Committee Chair Corner – Social Justice Pro Bono Committee
Matthew D. Keenan
Shook, Hardy & Bacon L.L.P.
The movie Dead Man Walking was released in 1995 to critical and popular acclaim. Based on the book written by Helen Prejean, a Roman Catholic nun, the screenplay elevated the mission of Sister Helen’s religious order -- the Sisters of Saint Joseph. Their order sponsors 30 different ministries -- including three high schools -- while also supporting justice and peace initiatives such as ending human trafficking and the death penalty.
Mother Teresa’s Order of the Missionaries of Charity may be the best known order of nuns to the general public, but in fact there are some 50 other different religious orders that operate in more than 150 countries. They all largely share a common mission of advocating for the poor and disadvantaged.
And lest you think you inadvertently clicked on the wrong newsletter, prepare to be enlightened. But often the causes advocated by the religious orders demand the help of an experienced litigator willing to work for free. Sister Helen’s death penalty advocacy, for example, included an Atlanta attorney named Millard Farmer.
The IADC membership is brimming with those who take on these causes. And many of those attorneys have gravitated to our Social Justice Pro Bono Committee, of which I am the Chair.
Attorneys get involved in pro bono cases that support certain causes or charities that have a personal connection to them. That is certainly true with me. In my hometown in western Kansas, my parents built our house in 1965 across the street from a Dominican convent. The Dominican sisters who lived there also taught at my grade school, St. Patrick’s, which was located two blocks to the west. And if you were Catholic in Great Bend, Kansas, you knew very well a collection of women who dressed in formal attire and who could only be addressed with the surname “Sister.”
And in fifth grade at St Pat’s my path intersected with one Sister Janice Thome.
Sister Janice was raised on farm west of Wichita with her seven siblings. She heard a calling to join the convent at the age of 16, devoting her life to the teachings of the Dominicans, putting the poor first. Sister Janice hasn’t published a book and there is no Hollywood screenplay in offing. But I could make the case that her works are every bit as worthy as anything Sister Helen Prejean did. Her life’s work has shown an aversion to the trivial and a dedication to what matters. A lifetime of devotion to the notion that the person who really wants to make change in the world finds a way; the other finds an excuse.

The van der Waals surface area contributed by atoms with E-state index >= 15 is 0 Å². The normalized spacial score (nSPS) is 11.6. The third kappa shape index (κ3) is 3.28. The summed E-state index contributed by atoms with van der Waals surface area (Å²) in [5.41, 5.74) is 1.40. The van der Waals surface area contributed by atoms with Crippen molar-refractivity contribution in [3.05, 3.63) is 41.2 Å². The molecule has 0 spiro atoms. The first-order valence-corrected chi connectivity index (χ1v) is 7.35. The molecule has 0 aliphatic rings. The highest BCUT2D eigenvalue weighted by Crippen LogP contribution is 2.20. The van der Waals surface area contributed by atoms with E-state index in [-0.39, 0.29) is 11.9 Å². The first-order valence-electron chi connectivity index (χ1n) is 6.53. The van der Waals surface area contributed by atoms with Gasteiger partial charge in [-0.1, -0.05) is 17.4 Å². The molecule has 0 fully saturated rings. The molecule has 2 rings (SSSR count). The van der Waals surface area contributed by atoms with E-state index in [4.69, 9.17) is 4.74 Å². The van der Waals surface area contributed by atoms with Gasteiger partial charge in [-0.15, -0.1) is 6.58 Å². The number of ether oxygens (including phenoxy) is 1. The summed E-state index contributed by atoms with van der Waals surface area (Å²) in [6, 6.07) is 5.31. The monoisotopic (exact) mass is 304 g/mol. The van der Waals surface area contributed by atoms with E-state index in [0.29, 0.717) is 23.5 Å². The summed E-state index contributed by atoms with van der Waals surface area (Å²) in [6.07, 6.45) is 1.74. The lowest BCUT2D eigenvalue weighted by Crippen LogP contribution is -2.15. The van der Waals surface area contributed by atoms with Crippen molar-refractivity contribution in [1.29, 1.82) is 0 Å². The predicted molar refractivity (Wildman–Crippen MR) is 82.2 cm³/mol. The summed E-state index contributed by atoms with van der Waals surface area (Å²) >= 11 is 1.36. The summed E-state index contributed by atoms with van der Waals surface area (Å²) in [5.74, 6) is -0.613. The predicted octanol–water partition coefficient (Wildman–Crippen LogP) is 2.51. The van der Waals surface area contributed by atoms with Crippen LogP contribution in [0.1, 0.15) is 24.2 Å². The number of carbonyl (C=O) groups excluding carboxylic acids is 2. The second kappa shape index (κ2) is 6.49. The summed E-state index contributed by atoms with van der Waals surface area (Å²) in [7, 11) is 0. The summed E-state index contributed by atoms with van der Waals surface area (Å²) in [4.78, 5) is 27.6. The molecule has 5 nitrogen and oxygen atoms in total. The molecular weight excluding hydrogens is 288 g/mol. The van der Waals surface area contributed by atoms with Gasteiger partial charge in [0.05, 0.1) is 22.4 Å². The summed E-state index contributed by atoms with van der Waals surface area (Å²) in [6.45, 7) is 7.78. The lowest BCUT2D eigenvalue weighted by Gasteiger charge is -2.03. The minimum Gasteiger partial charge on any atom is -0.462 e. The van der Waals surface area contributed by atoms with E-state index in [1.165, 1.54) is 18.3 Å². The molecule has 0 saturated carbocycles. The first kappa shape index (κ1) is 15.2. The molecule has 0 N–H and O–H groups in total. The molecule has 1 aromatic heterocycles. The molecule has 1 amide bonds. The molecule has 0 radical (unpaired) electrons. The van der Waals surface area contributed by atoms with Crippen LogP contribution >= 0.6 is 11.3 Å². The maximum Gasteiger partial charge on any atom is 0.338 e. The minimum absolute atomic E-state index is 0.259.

To further trace the trajectory of her life would exceed this newsletter’s word limit...
But in the years that followed, our paths diverged. I went east, she went east, south, and finally west, but some 40 years later we reconnected at a Dominican fundraiser in my hometown. She explained that she was working in Garden City, Kansas with immigrant populations attracted to the meat packing industry. She had been in direct ministry with the economic poor in Garden City since the fall of 1996. “We are to be present to the poor and help them access resources they need and create resources where none exist,” she told me recently. Over the last 21 years, she has served persons from 26 countries.
And when I explained my chairmanship of Pro Bono at Shook Hardy & Bacon, we talked about collaborating down the road.
Sister Janice is known to make offers one cannot refuse. And yes, my phone started to ring with a caller ID showing a Garden City zip code. The cases with needy clients began to arrive. With the support of my firm, we started a relationship that continues today. From the simple case of a Medicare lien assessed against the home of the widow in need of a compromise to a more complicated case of a young lady who was seeking asylum case from her home country of Guatemala.
All of us have a Sister Janice in our lives. A fighter who benefits from someone with deeper pockets and the institutional support that comes with a law firm. If this description fits you, then come join our Committee. And bring your case with you. If you are interested in joining or have questions, please email me - email@example.com.
It was in 1956 when Martin Luther King, Jr. said at the conclusion of the Montgomery bus boycott that, “the arc of the moral universe is long, but it bends toward justice.”